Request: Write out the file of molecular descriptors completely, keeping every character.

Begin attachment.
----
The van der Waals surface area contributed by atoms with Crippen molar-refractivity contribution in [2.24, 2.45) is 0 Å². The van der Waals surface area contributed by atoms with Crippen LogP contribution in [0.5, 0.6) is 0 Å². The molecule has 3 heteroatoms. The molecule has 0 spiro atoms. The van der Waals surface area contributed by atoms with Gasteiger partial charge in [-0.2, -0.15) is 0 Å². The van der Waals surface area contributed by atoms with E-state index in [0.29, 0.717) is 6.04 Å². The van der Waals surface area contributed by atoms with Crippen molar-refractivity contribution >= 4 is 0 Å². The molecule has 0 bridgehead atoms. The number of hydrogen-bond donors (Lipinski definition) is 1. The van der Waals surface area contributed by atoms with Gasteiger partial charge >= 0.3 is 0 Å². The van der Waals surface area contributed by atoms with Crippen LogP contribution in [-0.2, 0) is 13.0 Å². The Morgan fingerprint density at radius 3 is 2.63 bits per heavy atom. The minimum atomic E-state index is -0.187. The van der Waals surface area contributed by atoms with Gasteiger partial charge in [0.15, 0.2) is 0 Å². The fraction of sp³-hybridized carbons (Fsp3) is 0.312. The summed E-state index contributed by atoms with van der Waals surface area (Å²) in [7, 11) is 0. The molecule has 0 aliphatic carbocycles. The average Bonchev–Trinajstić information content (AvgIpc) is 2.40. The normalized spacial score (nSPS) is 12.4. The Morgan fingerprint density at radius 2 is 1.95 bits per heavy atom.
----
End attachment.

The van der Waals surface area contributed by atoms with Crippen molar-refractivity contribution in [2.24, 2.45) is 0 Å². The van der Waals surface area contributed by atoms with Crippen LogP contribution in [0.5, 0.6) is 0 Å². The molecule has 3 heteroatoms. The molecule has 0 spiro atoms. The van der Waals surface area contributed by atoms with Gasteiger partial charge in [-0.2, -0.15) is 0 Å². The van der Waals surface area contributed by atoms with E-state index in [0.29, 0.717) is 6.04 Å². The van der Waals surface area contributed by atoms with Crippen molar-refractivity contribution >= 4 is 0 Å². The molecule has 0 bridgehead atoms. The number of hydrogen-bond donors (Lipinski definition) is 1. The van der Waals surface area contributed by atoms with Gasteiger partial charge >= 0.3 is 0 Å². The van der Waals surface area contributed by atoms with Crippen LogP contribution in [-0.2, 0) is 13.0 Å². The Morgan fingerprint density at radius 3 is 2.63 bits per heavy atom. The minimum atomic E-state index is -0.187. The van der Waals surface area contributed by atoms with Gasteiger partial charge in [0.15, 0.2) is 0 Å². The fraction of sp³-hybridized carbons (Fsp3) is 0.312. The summed E-state index contributed by atoms with van der Waals surface area (Å²) in [7, 11) is 0. The molecule has 0 aliphatic carbocycles. The average Bonchev–Trinajstić information content (AvgIpc) is 2.40. The normalized spacial score (nSPS) is 12.4. The Morgan fingerprint density at radius 2 is 1.95 bits per heavy atom.